The father had come to New Berlin for a job. His wife and their five young children followed, expecting to rent an apartment while they saved up for a house.
“I don’t think they realized how difficult it would be to find a place to rent to seven people,” Hollenback said.
They tried Milwaukee and Waukesha neighborhoods they felt it would be safe for the children, she said.
Finally, at the end of their savings, the couple and the five children, all age 8 and younger, moved to a local park, spending almost the entire summer of 2015 in a small camper and a tent in scorching heat. Hollenback didn’t want to say which area park they had lived in.
To give them some relief, the society put the family up in a motel for 10 days, straining the society's finances, Hollenback said.
At summer’s end, the mother moved back home out of state so the children could resume school. Their father continued to work in New Berlin.
End in mystery
How their story ended is a mystery. That happens a lot with homeless people - like the woman in her early 50s who was living out of her car, probably in New Berlin's Malone Park, last year.
“We gave her food a couple of times,” said Barbara Jacob, assistant director of the New Berlin Food Pantry. “We tried to direct her to police and social services. But, I don’t think she went. She didn’t want anything to do with government agencies.
"The homeless woman was a frustrating case. We realized she needed more help.” Then she disappeared.
Near city center
That also was true for a man in his 50s who lived in wooded places around the city, including a fringe of trees along National Avenue, a short distance west of the New Berlin City Center.
“During the day, he’d move around,” said New Berlin Police Captain Michael Glider.
When police got complaints about him pitching his makeshift tent, police paid a call.
“He wasn’t doing anything illegal,” as the areas were never posted “no trespassing,” Glider said. “We told him to leave and he did.”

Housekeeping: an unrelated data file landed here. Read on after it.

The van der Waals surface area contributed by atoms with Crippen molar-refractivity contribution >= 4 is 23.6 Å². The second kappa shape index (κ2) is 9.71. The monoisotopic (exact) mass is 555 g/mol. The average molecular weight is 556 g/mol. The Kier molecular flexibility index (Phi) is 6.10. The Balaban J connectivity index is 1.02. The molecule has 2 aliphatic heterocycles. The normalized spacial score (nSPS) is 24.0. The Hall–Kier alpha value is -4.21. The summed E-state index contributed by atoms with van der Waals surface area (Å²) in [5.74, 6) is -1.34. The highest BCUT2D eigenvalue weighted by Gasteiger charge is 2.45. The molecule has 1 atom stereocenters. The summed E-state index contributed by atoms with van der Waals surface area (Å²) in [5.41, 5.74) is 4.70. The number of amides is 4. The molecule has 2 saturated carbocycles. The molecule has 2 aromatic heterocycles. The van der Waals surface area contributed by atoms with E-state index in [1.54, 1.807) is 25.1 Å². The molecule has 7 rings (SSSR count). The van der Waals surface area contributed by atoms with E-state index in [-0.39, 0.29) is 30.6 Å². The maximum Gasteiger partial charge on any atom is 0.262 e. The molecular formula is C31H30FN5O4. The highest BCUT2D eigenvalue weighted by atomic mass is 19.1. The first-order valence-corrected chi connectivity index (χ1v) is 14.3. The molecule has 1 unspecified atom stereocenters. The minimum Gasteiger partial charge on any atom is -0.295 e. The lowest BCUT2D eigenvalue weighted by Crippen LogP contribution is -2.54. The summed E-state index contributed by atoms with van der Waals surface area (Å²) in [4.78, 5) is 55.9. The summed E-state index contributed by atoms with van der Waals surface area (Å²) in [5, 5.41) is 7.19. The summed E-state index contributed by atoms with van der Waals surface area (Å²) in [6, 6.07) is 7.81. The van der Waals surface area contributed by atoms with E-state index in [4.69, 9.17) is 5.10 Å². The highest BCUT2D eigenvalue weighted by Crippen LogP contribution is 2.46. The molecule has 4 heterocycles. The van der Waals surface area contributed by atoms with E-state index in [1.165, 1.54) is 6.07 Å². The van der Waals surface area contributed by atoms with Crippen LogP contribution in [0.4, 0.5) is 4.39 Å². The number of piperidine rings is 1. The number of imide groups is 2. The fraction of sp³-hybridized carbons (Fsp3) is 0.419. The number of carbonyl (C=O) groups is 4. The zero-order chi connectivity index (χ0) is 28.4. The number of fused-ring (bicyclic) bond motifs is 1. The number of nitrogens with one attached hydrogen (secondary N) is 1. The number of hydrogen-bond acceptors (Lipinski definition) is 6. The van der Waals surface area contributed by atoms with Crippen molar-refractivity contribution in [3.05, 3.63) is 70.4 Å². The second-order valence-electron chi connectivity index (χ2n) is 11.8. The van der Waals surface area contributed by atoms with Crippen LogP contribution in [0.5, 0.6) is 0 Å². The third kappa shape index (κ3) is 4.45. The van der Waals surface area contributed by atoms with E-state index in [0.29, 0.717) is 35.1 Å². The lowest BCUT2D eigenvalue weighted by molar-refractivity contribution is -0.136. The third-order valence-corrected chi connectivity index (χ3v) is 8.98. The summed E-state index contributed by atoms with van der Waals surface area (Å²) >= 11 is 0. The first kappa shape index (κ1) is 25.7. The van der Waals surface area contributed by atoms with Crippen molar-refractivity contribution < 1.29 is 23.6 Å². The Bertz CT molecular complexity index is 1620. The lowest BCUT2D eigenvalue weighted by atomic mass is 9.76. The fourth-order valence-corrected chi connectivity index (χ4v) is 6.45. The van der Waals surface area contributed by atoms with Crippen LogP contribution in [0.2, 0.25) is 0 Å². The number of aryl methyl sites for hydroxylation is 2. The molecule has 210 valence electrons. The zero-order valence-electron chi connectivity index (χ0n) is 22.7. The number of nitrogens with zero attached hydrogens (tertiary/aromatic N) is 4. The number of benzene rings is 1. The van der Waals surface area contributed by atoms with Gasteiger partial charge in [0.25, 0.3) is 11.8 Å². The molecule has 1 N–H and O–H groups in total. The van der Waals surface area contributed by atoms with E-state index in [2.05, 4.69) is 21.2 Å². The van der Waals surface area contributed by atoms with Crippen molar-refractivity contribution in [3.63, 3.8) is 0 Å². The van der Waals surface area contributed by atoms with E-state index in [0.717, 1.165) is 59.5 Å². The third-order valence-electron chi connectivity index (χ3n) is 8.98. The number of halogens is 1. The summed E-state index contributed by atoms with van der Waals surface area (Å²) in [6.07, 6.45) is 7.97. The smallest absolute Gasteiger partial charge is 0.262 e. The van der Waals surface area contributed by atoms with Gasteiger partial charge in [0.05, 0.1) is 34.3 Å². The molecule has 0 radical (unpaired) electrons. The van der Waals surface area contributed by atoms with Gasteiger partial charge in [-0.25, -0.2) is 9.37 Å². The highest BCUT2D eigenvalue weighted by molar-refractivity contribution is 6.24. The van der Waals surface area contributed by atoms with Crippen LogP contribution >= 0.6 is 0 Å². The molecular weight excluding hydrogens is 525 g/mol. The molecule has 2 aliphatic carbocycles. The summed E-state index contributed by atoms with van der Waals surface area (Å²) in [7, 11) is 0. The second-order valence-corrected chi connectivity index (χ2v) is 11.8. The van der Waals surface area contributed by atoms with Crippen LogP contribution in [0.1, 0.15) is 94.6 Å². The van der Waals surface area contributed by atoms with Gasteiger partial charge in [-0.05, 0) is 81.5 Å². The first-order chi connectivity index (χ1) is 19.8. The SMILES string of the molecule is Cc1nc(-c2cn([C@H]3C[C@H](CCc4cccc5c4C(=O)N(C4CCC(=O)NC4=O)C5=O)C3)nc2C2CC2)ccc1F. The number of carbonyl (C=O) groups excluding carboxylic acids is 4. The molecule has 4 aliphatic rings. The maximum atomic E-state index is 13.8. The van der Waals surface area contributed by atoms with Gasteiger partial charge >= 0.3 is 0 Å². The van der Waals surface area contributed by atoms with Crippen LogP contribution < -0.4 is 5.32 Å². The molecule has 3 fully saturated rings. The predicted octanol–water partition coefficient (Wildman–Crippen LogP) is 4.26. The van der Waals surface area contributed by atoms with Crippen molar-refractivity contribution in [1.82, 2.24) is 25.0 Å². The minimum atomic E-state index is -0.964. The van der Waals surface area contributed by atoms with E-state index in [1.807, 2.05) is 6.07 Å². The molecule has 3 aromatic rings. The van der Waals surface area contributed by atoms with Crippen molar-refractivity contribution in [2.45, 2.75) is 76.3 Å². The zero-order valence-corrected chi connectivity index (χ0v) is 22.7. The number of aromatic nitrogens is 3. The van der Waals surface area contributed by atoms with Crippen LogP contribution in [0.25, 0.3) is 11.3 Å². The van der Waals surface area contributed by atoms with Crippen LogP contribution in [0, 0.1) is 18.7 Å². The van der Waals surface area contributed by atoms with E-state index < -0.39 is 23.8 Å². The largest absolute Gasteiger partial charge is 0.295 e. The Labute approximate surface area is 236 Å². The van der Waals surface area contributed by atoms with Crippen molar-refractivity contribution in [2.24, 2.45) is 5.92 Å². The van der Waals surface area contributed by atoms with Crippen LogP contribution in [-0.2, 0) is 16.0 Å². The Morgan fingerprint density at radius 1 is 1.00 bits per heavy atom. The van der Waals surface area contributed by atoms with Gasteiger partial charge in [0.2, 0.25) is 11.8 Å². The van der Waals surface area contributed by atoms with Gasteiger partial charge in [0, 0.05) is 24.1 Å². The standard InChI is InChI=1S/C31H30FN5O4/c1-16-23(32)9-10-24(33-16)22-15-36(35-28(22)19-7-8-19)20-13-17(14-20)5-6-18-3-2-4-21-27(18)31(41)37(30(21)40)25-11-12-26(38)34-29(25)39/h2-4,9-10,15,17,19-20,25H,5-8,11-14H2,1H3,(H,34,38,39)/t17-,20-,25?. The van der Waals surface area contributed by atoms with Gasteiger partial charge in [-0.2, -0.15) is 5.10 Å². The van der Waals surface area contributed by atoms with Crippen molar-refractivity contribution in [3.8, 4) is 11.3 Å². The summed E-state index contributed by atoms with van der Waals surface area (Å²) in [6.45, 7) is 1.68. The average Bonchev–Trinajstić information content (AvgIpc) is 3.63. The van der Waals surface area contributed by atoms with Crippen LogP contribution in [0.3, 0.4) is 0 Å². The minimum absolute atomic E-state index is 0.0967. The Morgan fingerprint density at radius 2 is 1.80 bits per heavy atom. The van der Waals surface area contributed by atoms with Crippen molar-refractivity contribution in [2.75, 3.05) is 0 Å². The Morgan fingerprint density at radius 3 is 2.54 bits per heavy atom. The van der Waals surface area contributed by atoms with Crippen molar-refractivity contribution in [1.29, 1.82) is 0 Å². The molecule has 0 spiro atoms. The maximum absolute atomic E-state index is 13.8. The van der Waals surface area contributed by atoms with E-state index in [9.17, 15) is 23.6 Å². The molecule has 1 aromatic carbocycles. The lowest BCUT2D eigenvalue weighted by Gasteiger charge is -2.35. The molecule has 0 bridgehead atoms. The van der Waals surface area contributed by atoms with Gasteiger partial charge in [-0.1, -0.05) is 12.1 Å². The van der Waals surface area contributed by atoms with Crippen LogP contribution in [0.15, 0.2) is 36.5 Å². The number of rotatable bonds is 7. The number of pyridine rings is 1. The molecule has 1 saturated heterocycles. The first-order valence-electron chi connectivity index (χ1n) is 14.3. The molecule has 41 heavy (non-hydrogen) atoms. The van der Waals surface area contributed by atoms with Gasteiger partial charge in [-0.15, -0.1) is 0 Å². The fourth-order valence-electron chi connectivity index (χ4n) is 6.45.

Finally, he left and he didn’t come back.
As far as New Berlin police know, the man never made use of police suggestions for how to get help.
“We definitely gave him a bunch of choices as to where he could go. But he opted to remain homeless for the time he was in New Berlin,” Glider said. One of the options police suggested was the Salvation Army in Waukesha.
Even though the man had no car, “We would have given him a ride, if he had wanted to go,” Glider said.
Slept on ground
It was a happier story for a woman, 62, who was sleeping on the ground in Muskego County Park for two weeks last October.
“She ran the heater in the car for half the night to stay warm,” spending the rest of the night on the ground, said Anderson of the St. Leonard’s St. Vincent de Paul. He helped her find an efficiency apartment in West Allis.
Although she had an apartment before, finding another seemed to elude her.
“When they are desperate, a lot of people aren’t thinking right,” Anderson said. “They can’t set priorities.”
Car people drift
Some homeless people live in cars, tending to drift from parking lot to parking lot around the city.
Anderson knows of a trio of people who lived in their car for months, going from one park and ride lot to another. Previously, they had apartments in Muskego.
“I’d put them up for a week, so they could clean up, take a shower,” Anderson said. And he pointed them toward WCTC where they could find job listings or go to job fairs. They too eventually disappeared, perhaps into better lives.